|Sustainable Beef Production
Sustainable beef production has as its focus the long-term health of the
environment, while maintaining the economic viability of the farm and
addressing consumer concerns about the beef they eat.
Sustainable beef production optimizes the use of pasture while reducing the
dependence on grain and harvested forage. Forage-based production
utilizes a feed source not directly available to humans, often on land not
suitable for cropping. Cattle, as ruminant herbivores, may be thought of as
"solar-powered grass combines," having the ability to convert plant material
into high-quality beef for human consumption. Raising grain to feed
ruminants requires higher fertilizer and pesticide inputs and consequently, is
more energy-intensive and possibly more expensive than pasture. Land that
is too erodible for annual cropping can be maintained as permanent sod.
On land suitable for row crops, pasture is sometimes included in a crop
rotation plan. Pasture, when properly managed, interrupts the life cycles of
annual weeds and other crop pests and builds the soil by adding organic
matter. Manure disposal problems are reduced on pasture, since nutrients
are naturally spread on the soil and recycled as fertilizer.
Sustainable beef production is economically viable. With pasture-based
production, costs for chemical inputs (fertilizers, pesticides, and herbicides)
are reduced. Since pastured livestock harvest the feed themselves, inputs of
machinery and energy are reduced because there is less need to harvest
mechanically. Less capital is needed, since pasture, animals, fences, water,
and management are the main inputs.
Sustainable beef production emphasizes alternative health practices to keep
animals healthy and costs low. Preventative methods are used to reduce
pest, parasite, and stress problems. A livestock component diversifies a
grain farm, while manure and forages can reduce input costs and soil
erosion in cropping systems.
Alternative marketing can increase the economic viability of the beef
operation. For example, by marketing a value-added beef product directly to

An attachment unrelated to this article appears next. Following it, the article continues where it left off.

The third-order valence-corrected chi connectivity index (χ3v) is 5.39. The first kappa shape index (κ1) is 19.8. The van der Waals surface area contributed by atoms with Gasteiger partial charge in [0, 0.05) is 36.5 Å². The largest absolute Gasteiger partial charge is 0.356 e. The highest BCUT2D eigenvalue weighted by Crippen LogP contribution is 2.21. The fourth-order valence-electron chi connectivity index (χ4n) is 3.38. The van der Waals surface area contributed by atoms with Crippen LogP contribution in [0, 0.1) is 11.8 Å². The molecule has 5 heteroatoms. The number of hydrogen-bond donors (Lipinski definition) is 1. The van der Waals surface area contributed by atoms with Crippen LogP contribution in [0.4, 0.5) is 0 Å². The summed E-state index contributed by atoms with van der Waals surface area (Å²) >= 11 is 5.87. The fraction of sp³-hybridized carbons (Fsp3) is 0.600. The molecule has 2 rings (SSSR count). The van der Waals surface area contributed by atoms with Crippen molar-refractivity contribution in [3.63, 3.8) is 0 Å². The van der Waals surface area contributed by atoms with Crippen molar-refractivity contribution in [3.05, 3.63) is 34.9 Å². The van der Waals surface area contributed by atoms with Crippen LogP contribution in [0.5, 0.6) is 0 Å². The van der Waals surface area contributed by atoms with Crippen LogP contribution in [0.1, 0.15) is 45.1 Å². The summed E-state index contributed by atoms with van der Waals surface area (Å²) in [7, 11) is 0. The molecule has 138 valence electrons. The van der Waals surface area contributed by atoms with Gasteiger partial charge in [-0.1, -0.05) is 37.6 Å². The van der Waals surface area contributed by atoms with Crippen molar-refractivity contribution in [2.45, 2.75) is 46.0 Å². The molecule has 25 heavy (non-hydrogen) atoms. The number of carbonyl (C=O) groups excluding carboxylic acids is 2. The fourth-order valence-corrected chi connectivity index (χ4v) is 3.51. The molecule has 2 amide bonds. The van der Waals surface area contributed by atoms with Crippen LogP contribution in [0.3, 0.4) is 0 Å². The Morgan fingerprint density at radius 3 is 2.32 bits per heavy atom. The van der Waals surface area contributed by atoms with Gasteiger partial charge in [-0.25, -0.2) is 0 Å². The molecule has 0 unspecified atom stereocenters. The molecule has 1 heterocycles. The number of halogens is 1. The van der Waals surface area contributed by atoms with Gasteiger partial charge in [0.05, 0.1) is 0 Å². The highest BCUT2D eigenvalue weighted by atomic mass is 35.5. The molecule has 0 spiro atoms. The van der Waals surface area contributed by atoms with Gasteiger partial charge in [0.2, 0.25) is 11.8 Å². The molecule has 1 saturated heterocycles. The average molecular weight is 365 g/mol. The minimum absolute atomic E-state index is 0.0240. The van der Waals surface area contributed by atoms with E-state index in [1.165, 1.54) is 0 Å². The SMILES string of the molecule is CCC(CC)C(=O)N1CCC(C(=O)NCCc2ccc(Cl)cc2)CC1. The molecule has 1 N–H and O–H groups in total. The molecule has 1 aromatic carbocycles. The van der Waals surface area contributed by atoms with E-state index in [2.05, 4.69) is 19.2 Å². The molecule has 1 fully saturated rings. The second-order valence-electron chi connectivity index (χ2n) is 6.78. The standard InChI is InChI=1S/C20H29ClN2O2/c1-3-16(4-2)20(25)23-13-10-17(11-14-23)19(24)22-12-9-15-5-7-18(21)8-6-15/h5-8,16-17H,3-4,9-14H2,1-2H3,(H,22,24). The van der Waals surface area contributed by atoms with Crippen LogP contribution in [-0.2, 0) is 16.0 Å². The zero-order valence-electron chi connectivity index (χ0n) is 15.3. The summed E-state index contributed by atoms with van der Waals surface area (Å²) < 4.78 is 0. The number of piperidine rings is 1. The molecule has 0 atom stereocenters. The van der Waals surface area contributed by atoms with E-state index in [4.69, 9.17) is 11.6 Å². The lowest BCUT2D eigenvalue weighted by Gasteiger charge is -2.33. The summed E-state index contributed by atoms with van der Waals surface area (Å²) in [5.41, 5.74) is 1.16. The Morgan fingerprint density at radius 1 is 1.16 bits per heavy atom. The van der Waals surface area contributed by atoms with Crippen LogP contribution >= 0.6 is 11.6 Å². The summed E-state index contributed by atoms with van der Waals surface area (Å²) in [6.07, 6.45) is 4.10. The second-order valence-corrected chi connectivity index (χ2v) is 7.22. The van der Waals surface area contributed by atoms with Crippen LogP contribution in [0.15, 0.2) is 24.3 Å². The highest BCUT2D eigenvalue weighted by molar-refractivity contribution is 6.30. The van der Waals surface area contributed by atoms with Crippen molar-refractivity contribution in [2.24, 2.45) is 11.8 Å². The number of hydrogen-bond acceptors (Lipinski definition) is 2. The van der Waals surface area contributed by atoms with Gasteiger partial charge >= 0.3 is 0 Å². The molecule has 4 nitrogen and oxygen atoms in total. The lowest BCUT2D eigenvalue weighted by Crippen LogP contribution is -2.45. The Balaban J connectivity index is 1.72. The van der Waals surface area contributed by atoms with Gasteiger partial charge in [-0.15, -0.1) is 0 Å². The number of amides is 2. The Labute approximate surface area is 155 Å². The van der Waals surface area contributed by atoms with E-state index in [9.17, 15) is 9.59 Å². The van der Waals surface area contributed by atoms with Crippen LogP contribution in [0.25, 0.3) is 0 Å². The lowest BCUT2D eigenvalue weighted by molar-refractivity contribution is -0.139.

customers, profits go to the producer instead of a middleman. Swings in
market prices will not affect a producer who direct-markets as much as one
who markets beef conventionally. Value-added markets, such as organic,
natural, and grass-fed, are potentially attractive to customers, many of whom
are interested in meat products that have been raised in environmentally
sound ways and without the routine use of medications and growth
There is potential to improve the regional economy by processing the beef
that is produced locally instead of sending it out of state. Many consumers
will, therefore, support locally grown beef.
Sustainable beef production addresses social concerns about food safety
and environmental degradation. Many consumers want "lean, clean beef."
The "war" on fat is a major focus in the beef industry and has resulted in
leaner beef products. Many consumers fear that livestock feed additives
such as hormone implants and routine use of antibiotics could adversely
affect their health. Some even want certified organic beef raised with no
pesticides in feed and no synthetic parasiticides. Other consumers want to
buy products they believe have been raised in an environmentally sound
Sustainable beef production uses a whole-farm systems approach of land,
water, energy, labor, technology, and capital management to meet the goals
of the farm or ranch and develop diversity and resiliency. In an integrated
system, animals and plants are adapted to the site and operation goals,
records are kept to measure progress, and marketing fits with the skills and
interests of the ranch.
Sustainable Beef Production
By Anne Fanatico, Ron Morrow, & Ann Wells
NCAT Agriculture Specialists © NCAT 1999
ATTRA Publication #IP018/18